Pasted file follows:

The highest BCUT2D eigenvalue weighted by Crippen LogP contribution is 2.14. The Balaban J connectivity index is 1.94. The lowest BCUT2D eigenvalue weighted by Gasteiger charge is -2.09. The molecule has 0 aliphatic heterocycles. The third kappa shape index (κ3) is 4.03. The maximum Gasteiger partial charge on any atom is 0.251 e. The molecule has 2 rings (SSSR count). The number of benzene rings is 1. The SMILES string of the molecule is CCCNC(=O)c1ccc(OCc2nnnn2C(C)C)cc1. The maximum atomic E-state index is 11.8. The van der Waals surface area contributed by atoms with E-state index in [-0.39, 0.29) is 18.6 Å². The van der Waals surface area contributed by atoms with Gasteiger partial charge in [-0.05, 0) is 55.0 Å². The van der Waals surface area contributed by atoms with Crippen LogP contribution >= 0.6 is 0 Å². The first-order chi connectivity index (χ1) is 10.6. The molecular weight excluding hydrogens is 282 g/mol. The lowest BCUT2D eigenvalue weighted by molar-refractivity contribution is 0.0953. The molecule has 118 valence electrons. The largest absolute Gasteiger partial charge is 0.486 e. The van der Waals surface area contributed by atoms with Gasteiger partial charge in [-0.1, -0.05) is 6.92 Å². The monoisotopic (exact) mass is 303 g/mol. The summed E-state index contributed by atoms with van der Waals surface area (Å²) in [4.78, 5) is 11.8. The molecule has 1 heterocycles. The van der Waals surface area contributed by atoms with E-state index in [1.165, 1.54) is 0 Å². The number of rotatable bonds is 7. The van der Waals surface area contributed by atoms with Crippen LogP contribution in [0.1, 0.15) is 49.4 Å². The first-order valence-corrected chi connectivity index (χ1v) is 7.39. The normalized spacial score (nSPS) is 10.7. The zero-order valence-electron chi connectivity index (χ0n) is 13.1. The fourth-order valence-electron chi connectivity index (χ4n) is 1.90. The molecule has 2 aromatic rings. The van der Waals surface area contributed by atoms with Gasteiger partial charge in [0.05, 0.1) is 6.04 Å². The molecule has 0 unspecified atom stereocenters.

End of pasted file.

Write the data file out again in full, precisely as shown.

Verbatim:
The highest BCUT2D eigenvalue weighted by Crippen LogP contribution is 2.14. The Balaban J connectivity index is 1.94. The lowest BCUT2D eigenvalue weighted by Gasteiger charge is -2.09. The molecule has 0 aliphatic heterocycles. The third kappa shape index (κ3) is 4.03. The maximum Gasteiger partial charge on any atom is 0.251 e. The molecule has 2 rings (SSSR count). The number of benzene rings is 1. The SMILES string of the molecule is CCCNC(=O)c1ccc(OCc2nnnn2C(C)C)cc1. The maximum atomic E-state index is 11.8. The van der Waals surface area contributed by atoms with E-state index in [-0.39, 0.29) is 18.6 Å². The van der Waals surface area contributed by atoms with Gasteiger partial charge in [-0.05, 0) is 55.0 Å². The van der Waals surface area contributed by atoms with Crippen LogP contribution >= 0.6 is 0 Å². The first-order chi connectivity index (χ1) is 10.6. The molecular weight excluding hydrogens is 282 g/mol. The lowest BCUT2D eigenvalue weighted by molar-refractivity contribution is 0.0953. The molecule has 118 valence electrons. The largest absolute Gasteiger partial charge is 0.486 e. The van der Waals surface area contributed by atoms with Gasteiger partial charge in [-0.1, -0.05) is 6.92 Å². The monoisotopic (exact) mass is 303 g/mol. The summed E-state index contributed by atoms with van der Waals surface area (Å²) in [4.78, 5) is 11.8. The molecule has 1 heterocycles. The van der Waals surface area contributed by atoms with E-state index in [1.165, 1.54) is 0 Å². The number of rotatable bonds is 7. The van der Waals surface area contributed by atoms with Crippen LogP contribution in [0.1, 0.15) is 49.4 Å². The first-order valence-corrected chi connectivity index (χ1v) is 7.39. The normalized spacial score (nSPS) is 10.7. The zero-order valence-electron chi connectivity index (χ0n) is 13.1. The fourth-order valence-electron chi connectivity index (χ4n) is 1.90. The molecule has 2 aromatic rings. The van der Waals surface area contributed by atoms with Gasteiger partial charge in [0.05, 0.1) is 6.04 Å². The molecule has 0 unspecified atom stereocenters.